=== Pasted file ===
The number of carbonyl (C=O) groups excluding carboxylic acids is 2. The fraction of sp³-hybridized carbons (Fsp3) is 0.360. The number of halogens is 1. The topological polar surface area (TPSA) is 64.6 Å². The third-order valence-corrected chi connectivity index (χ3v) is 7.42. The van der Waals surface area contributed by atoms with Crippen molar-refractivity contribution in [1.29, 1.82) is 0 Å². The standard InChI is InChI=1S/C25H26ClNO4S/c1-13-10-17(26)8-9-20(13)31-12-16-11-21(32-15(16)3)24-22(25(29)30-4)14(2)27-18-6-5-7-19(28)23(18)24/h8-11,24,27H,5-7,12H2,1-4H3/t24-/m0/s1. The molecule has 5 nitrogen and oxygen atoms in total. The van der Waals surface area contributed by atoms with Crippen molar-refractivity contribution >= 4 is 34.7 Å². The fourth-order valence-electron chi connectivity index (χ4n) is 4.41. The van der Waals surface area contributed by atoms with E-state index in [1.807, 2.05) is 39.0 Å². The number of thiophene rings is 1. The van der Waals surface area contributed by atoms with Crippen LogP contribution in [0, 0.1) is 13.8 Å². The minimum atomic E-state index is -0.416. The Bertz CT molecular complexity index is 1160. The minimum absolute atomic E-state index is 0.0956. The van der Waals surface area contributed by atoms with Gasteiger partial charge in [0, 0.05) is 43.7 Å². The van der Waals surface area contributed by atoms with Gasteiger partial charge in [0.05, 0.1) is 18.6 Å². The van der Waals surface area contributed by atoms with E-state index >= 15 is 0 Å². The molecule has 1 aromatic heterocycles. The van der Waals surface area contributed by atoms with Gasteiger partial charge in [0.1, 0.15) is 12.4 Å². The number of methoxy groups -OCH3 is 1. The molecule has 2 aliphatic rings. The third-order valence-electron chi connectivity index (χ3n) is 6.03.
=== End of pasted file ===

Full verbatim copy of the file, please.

The number of carbonyl (C=O) groups excluding carboxylic acids is 2. The fraction of sp³-hybridized carbons (Fsp3) is 0.360. The number of halogens is 1. The topological polar surface area (TPSA) is 64.6 Å². The third-order valence-corrected chi connectivity index (χ3v) is 7.42. The van der Waals surface area contributed by atoms with Crippen molar-refractivity contribution in [1.29, 1.82) is 0 Å². The standard InChI is InChI=1S/C25H26ClNO4S/c1-13-10-17(26)8-9-20(13)31-12-16-11-21(32-15(16)3)24-22(25(29)30-4)14(2)27-18-6-5-7-19(28)23(18)24/h8-11,24,27H,5-7,12H2,1-4H3/t24-/m0/s1. The molecule has 5 nitrogen and oxygen atoms in total. The van der Waals surface area contributed by atoms with Crippen molar-refractivity contribution >= 4 is 34.7 Å². The fourth-order valence-electron chi connectivity index (χ4n) is 4.41. The van der Waals surface area contributed by atoms with E-state index in [1.807, 2.05) is 39.0 Å². The number of thiophene rings is 1. The van der Waals surface area contributed by atoms with Crippen LogP contribution in [0, 0.1) is 13.8 Å². The minimum atomic E-state index is -0.416. The Bertz CT molecular complexity index is 1160. The minimum absolute atomic E-state index is 0.0956. The van der Waals surface area contributed by atoms with Gasteiger partial charge in [0, 0.05) is 43.7 Å². The van der Waals surface area contributed by atoms with Gasteiger partial charge in [0.05, 0.1) is 18.6 Å². The van der Waals surface area contributed by atoms with E-state index >= 15 is 0 Å². The molecule has 1 aromatic heterocycles. The van der Waals surface area contributed by atoms with Gasteiger partial charge in [0.1, 0.15) is 12.4 Å². The number of methoxy groups -OCH3 is 1. The molecule has 2 aliphatic rings. The third-order valence-electron chi connectivity index (χ3n) is 6.03.